Food allergies have generated a great deal of anxiety in recent years, with some educational institutions in the UK and USA banning popular staples — especially peanut butter — after appeals from worried parents. Some foreign airlines also avoid serving peanut snacks.
What is it?
A food allergy is an adverse immune response to a food protein. It is distinct from other responses to food, such as food intolerance, pharmacological reactions and toxin-mediated reactions. Food allergy or food intolerance affects everyone at some point of time. Other kinds of reactions to foods are lactose (milk intolerance), food poisoning and toxic reactions. Unlike food allergy, food intolerance does not involve the immune system.
Dietician Dr Richa Anand says, "Food allergy symptoms can range from mild to life-threatening and may include, hives, itching, swelling of the face, lips, tongue and/or eyes, diarrhoea, vomiting, cramps, itching and tightness of throat, difficulty in breathing, wheezing, in extreme cases, anaphylactic shock."
According to nutritionist Purwa Duggal, "Though food allergies are rare, they may be common in children under the age of four. Most children who are allergic to milk, eggs, wheat or soy outgrow their allergies by the time they're five years old. Fish and shellfish allergies usually develop later in life, and people are unlikely to outgrow them."
The exact reason behind the rise of allergies in children is unknown. But a growing body of evidence suggests that a combination of genetic and environmental factors is at the root of most childhood allergies. It is advisable that a single new food should be introduced to a child rather than multiple new options. The FDA estimates that two per cent of adults and up to eight per cent of young children have some form of food allergies.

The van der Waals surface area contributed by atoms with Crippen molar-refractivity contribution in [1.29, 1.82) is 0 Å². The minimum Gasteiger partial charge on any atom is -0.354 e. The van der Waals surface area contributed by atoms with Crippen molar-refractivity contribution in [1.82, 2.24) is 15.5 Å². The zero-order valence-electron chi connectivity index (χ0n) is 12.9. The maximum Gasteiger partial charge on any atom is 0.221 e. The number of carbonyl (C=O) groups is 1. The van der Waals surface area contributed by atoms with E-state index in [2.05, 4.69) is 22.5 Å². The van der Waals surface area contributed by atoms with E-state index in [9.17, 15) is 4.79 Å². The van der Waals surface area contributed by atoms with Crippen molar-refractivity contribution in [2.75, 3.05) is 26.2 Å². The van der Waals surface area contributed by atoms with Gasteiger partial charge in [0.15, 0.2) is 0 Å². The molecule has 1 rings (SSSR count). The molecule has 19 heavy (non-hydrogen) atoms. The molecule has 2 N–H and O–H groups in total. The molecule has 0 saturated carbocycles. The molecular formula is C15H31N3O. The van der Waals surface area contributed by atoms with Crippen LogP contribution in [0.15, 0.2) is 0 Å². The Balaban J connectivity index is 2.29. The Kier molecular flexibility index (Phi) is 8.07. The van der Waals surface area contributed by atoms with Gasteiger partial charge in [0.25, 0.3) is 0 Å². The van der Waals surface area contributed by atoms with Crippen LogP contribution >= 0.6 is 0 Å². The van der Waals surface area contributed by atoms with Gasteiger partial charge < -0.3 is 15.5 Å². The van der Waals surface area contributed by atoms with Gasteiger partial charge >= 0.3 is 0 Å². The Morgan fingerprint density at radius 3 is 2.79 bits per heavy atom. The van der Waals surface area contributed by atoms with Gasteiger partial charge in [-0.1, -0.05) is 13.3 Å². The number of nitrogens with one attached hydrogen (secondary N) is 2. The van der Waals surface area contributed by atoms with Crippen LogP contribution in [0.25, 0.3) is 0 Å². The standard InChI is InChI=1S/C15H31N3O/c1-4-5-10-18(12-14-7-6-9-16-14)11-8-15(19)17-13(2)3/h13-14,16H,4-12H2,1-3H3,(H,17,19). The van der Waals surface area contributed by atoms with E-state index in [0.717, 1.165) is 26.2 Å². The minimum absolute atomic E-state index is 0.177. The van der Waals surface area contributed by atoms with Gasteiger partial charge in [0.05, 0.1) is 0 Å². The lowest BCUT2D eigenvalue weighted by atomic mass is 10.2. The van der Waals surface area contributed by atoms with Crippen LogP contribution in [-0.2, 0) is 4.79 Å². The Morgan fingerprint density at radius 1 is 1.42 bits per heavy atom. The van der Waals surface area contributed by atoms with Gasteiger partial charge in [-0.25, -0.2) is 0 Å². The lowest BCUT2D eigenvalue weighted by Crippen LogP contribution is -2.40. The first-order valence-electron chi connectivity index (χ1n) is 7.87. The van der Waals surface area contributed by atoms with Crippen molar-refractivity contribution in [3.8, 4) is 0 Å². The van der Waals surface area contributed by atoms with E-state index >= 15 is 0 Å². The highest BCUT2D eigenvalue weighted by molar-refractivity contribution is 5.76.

Common food allergies
Nuritionist Naini Setalvad sheds light on the foods that many people are allergic to:
Cow's and goat's milk and soy milk: All milk products such as lassi or buttermilk, cheese, evaporated and condensed milk, ice-cream, yoghurt are allergic products.
Eggs: Avoid all foods made from eggs such as French toast, cakes, cookies, pancakes, home made bread.
Soya bean: Avoid soya milk and other foods which contain soya.
Wheat: A person suffering from arthritis should not be given wheat — it can be replaced with rice, jowar or nachni. This means the allergic person should not be given foods made with cornstarch, semolina or suji, all purpose or white flour. So avoid upma, suji lapsi, suji kheer or toast, cakes, cookies, biscuits and white sauce.
Peanuts: Avoid all foods with peanuts. However, people who are allergic to peanuts can often eat tree nuts like walnuts, cashew, hazel, almonds or pecans, since they are from separate plant families.
Corn: If one is allergic to corn, he/she should avoid all products made from corn. Most confectionery contains corn syrup.
Food colours and preservatives: Stay away from orange, green, red and other artificially-coloured foods like orange squash, orange-coloured aerated drinks and peppermints.
If you feel you are allergic to a certain food:
- Eliminate the food that you suspect from your diet and check if the reactions stop.
- Challenge the food by consuming it and check for adverse reactions.
- Do a skin allergy test.
- Ensure that any of the above options are done after consulting a doctor. Also, once the allergic food has been discovered, ensure that the same is eliminated from your diet.